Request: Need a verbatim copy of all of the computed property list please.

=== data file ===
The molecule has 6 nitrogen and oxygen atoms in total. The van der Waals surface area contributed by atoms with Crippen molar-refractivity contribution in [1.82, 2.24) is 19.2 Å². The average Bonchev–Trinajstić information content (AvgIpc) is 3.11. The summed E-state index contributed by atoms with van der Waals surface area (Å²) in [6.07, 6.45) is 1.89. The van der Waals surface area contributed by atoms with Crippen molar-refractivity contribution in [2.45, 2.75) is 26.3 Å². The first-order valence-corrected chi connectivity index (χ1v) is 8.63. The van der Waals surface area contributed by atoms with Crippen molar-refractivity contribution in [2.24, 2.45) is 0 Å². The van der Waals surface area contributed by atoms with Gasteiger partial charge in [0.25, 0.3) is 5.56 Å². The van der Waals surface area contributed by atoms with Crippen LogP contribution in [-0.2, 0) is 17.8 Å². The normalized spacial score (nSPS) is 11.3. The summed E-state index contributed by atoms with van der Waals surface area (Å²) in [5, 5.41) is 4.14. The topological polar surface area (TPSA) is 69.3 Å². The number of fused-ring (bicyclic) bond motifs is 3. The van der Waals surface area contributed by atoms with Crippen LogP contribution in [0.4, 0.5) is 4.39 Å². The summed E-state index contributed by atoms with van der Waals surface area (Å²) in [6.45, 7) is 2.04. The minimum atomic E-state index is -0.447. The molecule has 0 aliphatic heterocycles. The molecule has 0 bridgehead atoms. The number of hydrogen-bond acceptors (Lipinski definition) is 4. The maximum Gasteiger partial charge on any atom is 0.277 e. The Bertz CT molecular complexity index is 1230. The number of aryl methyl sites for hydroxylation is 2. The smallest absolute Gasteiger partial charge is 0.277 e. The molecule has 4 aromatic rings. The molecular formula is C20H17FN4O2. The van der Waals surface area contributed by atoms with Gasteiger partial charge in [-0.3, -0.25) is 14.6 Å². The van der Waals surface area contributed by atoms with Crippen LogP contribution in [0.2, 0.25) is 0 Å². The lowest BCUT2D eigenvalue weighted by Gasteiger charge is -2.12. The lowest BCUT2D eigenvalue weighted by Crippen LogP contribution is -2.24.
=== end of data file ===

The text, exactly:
The molecule has 6 nitrogen and oxygen atoms in total. The van der Waals surface area contributed by atoms with Crippen molar-refractivity contribution in [1.82, 2.24) is 19.2 Å². The average Bonchev–Trinajstić information content (AvgIpc) is 3.11. The summed E-state index contributed by atoms with van der Waals surface area (Å²) in [6.07, 6.45) is 1.89. The van der Waals surface area contributed by atoms with Crippen molar-refractivity contribution in [2.45, 2.75) is 26.3 Å². The first-order valence-corrected chi connectivity index (χ1v) is 8.63. The van der Waals surface area contributed by atoms with Crippen molar-refractivity contribution in [2.24, 2.45) is 0 Å². The van der Waals surface area contributed by atoms with Gasteiger partial charge in [0.25, 0.3) is 5.56 Å². The van der Waals surface area contributed by atoms with Crippen LogP contribution in [-0.2, 0) is 17.8 Å². The normalized spacial score (nSPS) is 11.3. The summed E-state index contributed by atoms with van der Waals surface area (Å²) in [5, 5.41) is 4.14. The topological polar surface area (TPSA) is 69.3 Å². The number of fused-ring (bicyclic) bond motifs is 3. The van der Waals surface area contributed by atoms with Crippen LogP contribution in [0.4, 0.5) is 4.39 Å². The summed E-state index contributed by atoms with van der Waals surface area (Å²) in [6.45, 7) is 2.04. The minimum atomic E-state index is -0.447. The molecule has 0 aliphatic heterocycles. The molecule has 0 bridgehead atoms. The number of hydrogen-bond acceptors (Lipinski definition) is 4. The maximum Gasteiger partial charge on any atom is 0.277 e. The Bertz CT molecular complexity index is 1230. The number of aryl methyl sites for hydroxylation is 2. The smallest absolute Gasteiger partial charge is 0.277 e. The molecule has 4 aromatic rings. The molecular formula is C20H17FN4O2. The van der Waals surface area contributed by atoms with Gasteiger partial charge in [-0.3, -0.25) is 14.6 Å². The van der Waals surface area contributed by atoms with Crippen LogP contribution in [0.2, 0.25) is 0 Å². The lowest BCUT2D eigenvalue weighted by Gasteiger charge is -2.12. The lowest BCUT2D eigenvalue weighted by Crippen LogP contribution is -2.24.